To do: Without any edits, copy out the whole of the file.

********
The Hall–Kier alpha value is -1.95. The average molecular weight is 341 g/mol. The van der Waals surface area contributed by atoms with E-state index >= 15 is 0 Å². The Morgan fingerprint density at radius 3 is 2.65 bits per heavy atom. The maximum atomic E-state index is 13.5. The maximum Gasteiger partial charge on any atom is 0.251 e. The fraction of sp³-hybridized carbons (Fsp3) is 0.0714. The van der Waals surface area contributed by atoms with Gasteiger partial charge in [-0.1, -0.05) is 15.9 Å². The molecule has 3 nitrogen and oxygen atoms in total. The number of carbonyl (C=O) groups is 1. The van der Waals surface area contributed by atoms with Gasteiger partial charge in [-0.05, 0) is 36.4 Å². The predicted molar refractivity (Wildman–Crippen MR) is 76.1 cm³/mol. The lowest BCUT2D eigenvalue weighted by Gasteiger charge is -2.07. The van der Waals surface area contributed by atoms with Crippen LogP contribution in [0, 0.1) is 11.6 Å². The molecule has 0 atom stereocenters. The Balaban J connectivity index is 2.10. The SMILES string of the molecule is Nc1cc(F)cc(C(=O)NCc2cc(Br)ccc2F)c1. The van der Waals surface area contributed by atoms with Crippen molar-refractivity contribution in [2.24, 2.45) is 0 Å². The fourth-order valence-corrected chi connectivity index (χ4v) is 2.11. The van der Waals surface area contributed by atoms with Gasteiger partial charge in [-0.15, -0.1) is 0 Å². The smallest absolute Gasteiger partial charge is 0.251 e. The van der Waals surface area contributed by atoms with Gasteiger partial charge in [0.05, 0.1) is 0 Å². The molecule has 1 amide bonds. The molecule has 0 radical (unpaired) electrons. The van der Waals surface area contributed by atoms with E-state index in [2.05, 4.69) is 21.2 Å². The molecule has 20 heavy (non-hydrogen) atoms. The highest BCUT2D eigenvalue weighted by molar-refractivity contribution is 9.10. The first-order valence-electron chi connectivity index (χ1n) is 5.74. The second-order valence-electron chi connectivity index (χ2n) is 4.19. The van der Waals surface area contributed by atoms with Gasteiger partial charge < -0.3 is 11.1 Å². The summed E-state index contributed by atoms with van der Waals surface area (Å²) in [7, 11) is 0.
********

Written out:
The Hall–Kier alpha value is -1.95. The average molecular weight is 341 g/mol. The van der Waals surface area contributed by atoms with E-state index >= 15 is 0 Å². The Morgan fingerprint density at radius 3 is 2.65 bits per heavy atom. The maximum atomic E-state index is 13.5. The maximum Gasteiger partial charge on any atom is 0.251 e. The fraction of sp³-hybridized carbons (Fsp3) is 0.0714. The van der Waals surface area contributed by atoms with Gasteiger partial charge in [-0.1, -0.05) is 15.9 Å². The molecule has 3 nitrogen and oxygen atoms in total. The number of carbonyl (C=O) groups is 1. The van der Waals surface area contributed by atoms with Gasteiger partial charge in [-0.05, 0) is 36.4 Å². The predicted molar refractivity (Wildman–Crippen MR) is 76.1 cm³/mol. The lowest BCUT2D eigenvalue weighted by Gasteiger charge is -2.07. The van der Waals surface area contributed by atoms with Crippen LogP contribution in [0, 0.1) is 11.6 Å². The molecule has 0 atom stereocenters. The Balaban J connectivity index is 2.10. The SMILES string of the molecule is Nc1cc(F)cc(C(=O)NCc2cc(Br)ccc2F)c1. The van der Waals surface area contributed by atoms with Crippen molar-refractivity contribution in [2.24, 2.45) is 0 Å². The fourth-order valence-corrected chi connectivity index (χ4v) is 2.11. The van der Waals surface area contributed by atoms with Gasteiger partial charge in [-0.15, -0.1) is 0 Å². The smallest absolute Gasteiger partial charge is 0.251 e. The van der Waals surface area contributed by atoms with Gasteiger partial charge in [0.05, 0.1) is 0 Å². The molecule has 1 amide bonds. The molecule has 0 radical (unpaired) electrons. The van der Waals surface area contributed by atoms with E-state index in [2.05, 4.69) is 21.2 Å². The molecule has 20 heavy (non-hydrogen) atoms. The highest BCUT2D eigenvalue weighted by molar-refractivity contribution is 9.10. The first-order valence-electron chi connectivity index (χ1n) is 5.74. The second-order valence-electron chi connectivity index (χ2n) is 4.19. The van der Waals surface area contributed by atoms with Gasteiger partial charge < -0.3 is 11.1 Å². The summed E-state index contributed by atoms with van der Waals surface area (Å²) in [7, 11) is 0.